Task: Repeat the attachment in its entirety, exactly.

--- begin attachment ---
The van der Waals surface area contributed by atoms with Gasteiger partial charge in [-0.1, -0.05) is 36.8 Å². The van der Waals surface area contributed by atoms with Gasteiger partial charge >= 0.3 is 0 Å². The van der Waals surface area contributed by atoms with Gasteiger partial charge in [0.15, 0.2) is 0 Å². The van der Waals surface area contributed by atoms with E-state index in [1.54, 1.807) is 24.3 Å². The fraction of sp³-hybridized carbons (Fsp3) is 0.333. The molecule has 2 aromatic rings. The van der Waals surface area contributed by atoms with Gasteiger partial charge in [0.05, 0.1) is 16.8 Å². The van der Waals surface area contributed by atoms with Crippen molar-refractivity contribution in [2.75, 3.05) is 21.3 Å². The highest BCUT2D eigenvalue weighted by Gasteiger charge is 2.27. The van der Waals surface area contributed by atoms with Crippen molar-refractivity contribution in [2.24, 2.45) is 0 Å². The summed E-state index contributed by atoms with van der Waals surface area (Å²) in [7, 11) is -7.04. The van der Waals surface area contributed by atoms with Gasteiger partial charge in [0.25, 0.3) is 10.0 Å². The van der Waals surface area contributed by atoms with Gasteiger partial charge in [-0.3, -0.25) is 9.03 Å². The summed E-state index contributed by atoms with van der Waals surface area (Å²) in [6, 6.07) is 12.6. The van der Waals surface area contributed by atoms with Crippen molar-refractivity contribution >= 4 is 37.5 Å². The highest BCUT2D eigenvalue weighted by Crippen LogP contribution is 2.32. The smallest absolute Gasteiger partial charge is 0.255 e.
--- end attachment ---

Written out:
The van der Waals surface area contributed by atoms with Gasteiger partial charge in [-0.1, -0.05) is 36.8 Å². The van der Waals surface area contributed by atoms with Gasteiger partial charge >= 0.3 is 0 Å². The van der Waals surface area contributed by atoms with Gasteiger partial charge in [0.15, 0.2) is 0 Å². The van der Waals surface area contributed by atoms with E-state index in [1.54, 1.807) is 24.3 Å². The fraction of sp³-hybridized carbons (Fsp3) is 0.333. The molecule has 2 aromatic rings. The van der Waals surface area contributed by atoms with Gasteiger partial charge in [0.05, 0.1) is 16.8 Å². The van der Waals surface area contributed by atoms with Crippen molar-refractivity contribution in [2.75, 3.05) is 21.3 Å². The highest BCUT2D eigenvalue weighted by Gasteiger charge is 2.27. The van der Waals surface area contributed by atoms with Crippen molar-refractivity contribution in [2.24, 2.45) is 0 Å². The summed E-state index contributed by atoms with van der Waals surface area (Å²) in [7, 11) is -7.04. The van der Waals surface area contributed by atoms with Gasteiger partial charge in [0.25, 0.3) is 10.0 Å². The van der Waals surface area contributed by atoms with Gasteiger partial charge in [-0.3, -0.25) is 9.03 Å². The summed E-state index contributed by atoms with van der Waals surface area (Å²) in [6, 6.07) is 12.6. The van der Waals surface area contributed by atoms with Crippen molar-refractivity contribution >= 4 is 37.5 Å². The highest BCUT2D eigenvalue weighted by Crippen LogP contribution is 2.32. The smallest absolute Gasteiger partial charge is 0.255 e.